Inmates at a jail in South Wales have lodged a formal complaint with the prison authorities - because they want more sports channels on TV.
Prisoners at the Category B HMP Parc in Bridgend currently have access to Sky Sports 1 as a reward for "sustained good behaviour".
But the perk is not enough, according to reports, with criminals unhappy that they do not get Sky Sports 2 and 3 - which meant they missed out on Brighton's game against Liverpool in the Carling Cup last Wednesday.
The inmates' complaint to officials has been branded ridiculous by Conservative MP David Davies - who stressed that many people outside of prison could not afford the channels.
Mr Davies, MP for Monmouth, said: "I am aghast we are paying for prisoners to watch Sky TV. What next? Will prisoners be given a box at the Millennium Stadium for rugby matches?
"People should not be put in prison to spend their days watching expensive satellite packages. They should be educated and learn skills for their rehabilitation when they come out.
"It beggars belief they are complaining about this - I haven't even got Sky Sports myself."
Sky charges premises such as prisons around £100 a month for the Sky Sports One package - with an upgrade to the full choice of channels costing a further £78 a month.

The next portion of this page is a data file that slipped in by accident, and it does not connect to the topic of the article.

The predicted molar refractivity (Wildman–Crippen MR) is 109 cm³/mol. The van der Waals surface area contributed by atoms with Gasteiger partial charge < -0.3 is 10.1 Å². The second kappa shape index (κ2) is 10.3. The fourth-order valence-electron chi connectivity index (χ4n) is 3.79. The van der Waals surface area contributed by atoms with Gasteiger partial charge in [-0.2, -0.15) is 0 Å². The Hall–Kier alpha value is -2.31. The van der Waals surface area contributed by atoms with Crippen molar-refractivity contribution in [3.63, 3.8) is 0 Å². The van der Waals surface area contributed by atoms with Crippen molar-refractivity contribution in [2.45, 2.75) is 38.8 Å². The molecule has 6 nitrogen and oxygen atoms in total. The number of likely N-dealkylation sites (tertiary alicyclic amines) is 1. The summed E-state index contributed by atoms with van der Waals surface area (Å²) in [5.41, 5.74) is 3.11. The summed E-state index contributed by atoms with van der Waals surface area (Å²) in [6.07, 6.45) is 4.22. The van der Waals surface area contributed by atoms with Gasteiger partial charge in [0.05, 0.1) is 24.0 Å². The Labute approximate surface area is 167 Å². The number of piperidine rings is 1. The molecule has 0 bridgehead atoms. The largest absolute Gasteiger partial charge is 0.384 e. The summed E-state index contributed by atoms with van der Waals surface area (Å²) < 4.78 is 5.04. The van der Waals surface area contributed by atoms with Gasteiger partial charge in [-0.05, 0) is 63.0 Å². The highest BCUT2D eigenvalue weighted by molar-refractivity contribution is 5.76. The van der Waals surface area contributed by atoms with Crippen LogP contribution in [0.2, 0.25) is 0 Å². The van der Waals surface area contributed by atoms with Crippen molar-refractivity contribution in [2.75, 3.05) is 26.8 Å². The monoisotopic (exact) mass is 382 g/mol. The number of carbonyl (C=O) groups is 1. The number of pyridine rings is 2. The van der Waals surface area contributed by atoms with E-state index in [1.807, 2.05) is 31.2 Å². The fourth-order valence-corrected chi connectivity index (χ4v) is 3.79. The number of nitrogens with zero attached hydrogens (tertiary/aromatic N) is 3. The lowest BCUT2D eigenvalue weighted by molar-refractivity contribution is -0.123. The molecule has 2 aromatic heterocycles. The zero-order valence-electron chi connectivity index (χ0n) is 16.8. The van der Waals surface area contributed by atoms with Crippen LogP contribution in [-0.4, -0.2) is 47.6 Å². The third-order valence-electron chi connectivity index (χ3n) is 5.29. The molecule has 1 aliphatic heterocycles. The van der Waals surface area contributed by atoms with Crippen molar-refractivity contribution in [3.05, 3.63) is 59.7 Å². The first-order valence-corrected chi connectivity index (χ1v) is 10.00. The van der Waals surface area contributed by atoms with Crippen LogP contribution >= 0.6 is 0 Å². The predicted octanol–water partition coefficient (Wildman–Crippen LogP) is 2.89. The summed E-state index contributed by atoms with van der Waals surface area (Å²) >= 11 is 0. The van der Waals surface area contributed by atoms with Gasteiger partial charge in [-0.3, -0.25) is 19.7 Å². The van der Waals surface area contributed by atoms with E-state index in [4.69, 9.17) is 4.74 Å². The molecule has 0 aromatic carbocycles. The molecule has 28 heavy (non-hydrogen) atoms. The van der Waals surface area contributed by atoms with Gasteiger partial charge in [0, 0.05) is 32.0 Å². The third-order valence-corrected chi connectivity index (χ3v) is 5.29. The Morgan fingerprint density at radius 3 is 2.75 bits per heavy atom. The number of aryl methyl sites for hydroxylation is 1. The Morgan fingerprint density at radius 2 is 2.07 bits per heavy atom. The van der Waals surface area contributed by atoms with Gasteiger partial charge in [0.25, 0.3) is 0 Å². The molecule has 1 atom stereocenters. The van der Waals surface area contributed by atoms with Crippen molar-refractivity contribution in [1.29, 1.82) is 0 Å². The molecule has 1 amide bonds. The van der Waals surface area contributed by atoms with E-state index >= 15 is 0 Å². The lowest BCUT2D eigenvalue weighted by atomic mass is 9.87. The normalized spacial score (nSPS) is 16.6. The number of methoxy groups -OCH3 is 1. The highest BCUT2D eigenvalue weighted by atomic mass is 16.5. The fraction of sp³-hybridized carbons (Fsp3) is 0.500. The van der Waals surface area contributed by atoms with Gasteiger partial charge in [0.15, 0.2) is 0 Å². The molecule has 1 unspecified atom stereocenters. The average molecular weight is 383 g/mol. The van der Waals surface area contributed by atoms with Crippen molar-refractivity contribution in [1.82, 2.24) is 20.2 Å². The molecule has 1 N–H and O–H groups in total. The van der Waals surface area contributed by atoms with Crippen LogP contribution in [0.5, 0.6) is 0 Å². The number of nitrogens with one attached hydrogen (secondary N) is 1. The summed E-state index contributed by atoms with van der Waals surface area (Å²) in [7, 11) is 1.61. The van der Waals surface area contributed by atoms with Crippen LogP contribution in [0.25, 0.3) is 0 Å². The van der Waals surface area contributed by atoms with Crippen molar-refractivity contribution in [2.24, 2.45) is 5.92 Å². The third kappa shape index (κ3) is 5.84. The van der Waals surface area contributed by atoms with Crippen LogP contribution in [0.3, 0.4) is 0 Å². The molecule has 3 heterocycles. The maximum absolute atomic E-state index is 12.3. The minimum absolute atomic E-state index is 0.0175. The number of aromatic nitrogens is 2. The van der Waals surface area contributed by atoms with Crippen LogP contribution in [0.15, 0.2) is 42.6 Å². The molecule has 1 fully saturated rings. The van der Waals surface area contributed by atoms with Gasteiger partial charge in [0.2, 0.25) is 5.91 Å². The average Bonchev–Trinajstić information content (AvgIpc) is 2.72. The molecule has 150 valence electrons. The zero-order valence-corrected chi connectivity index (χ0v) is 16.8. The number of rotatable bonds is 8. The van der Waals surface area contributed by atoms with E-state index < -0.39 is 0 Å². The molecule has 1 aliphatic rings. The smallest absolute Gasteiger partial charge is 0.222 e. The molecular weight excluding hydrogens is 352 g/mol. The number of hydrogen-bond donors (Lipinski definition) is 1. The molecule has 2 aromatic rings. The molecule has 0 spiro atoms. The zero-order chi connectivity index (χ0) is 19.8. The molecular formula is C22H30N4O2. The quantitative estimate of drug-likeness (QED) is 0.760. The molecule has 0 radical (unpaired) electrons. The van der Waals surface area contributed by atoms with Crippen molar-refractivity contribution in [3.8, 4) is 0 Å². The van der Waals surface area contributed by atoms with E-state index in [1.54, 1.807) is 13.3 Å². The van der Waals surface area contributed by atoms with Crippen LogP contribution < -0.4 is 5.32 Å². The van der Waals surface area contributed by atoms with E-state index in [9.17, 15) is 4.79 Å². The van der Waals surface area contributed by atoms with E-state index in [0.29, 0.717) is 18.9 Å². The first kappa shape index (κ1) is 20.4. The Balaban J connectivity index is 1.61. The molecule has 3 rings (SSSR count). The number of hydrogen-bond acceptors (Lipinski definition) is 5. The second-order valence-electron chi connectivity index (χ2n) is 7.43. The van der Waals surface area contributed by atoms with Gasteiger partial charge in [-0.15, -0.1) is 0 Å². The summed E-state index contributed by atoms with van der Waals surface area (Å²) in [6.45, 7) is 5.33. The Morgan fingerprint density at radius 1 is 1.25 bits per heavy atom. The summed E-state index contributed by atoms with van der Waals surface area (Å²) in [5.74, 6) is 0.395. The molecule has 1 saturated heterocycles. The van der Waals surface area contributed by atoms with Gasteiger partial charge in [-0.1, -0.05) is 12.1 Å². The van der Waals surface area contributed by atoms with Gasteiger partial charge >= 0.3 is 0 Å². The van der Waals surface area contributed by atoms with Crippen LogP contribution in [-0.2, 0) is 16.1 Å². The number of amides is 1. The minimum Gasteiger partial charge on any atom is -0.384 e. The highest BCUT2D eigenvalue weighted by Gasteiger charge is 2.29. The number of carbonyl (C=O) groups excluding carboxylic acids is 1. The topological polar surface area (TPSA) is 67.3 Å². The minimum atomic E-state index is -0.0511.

For a private house which already has Sky TV, adding the Sky Sports Pack with all channels costs £20 extra a month.
HMP Parc is Wales's only privately-run prison.
Operated by security firm G4S, it houses more than 1,000 convicted male adult prisoners as well as those on remand and convicted young offenders.
The prison is described by its owners as a "secure but modern environment", with a strong emphasis on reducing re-offending and "enabling individuals to fulfil their potential back in their local communities".
Its facilities include two floodlit all-weather five-a-side football pitches and a modern gym, as well as regular coaching sessions from Cardiff City Football Club.
A statement on HMP Parc's website reads: "We have one of the best prison sporting facilities in the country and it is widely used by both prisoners and staff."
Officials at the prison defended its rewards scheme - saying similar methods were widely used in jails across the UK.
A spokesman said: "The system used is designed to encourage good behaviour among inmates.
"Rewards are only offered where sustained good behaviour has been demonstrated.
"What we are doing at Parc is not different from methods used in prisons in the private and public sector.
"Some prisoners may complain about their lot, but that can happen when a person has a lot of spare time on their hands."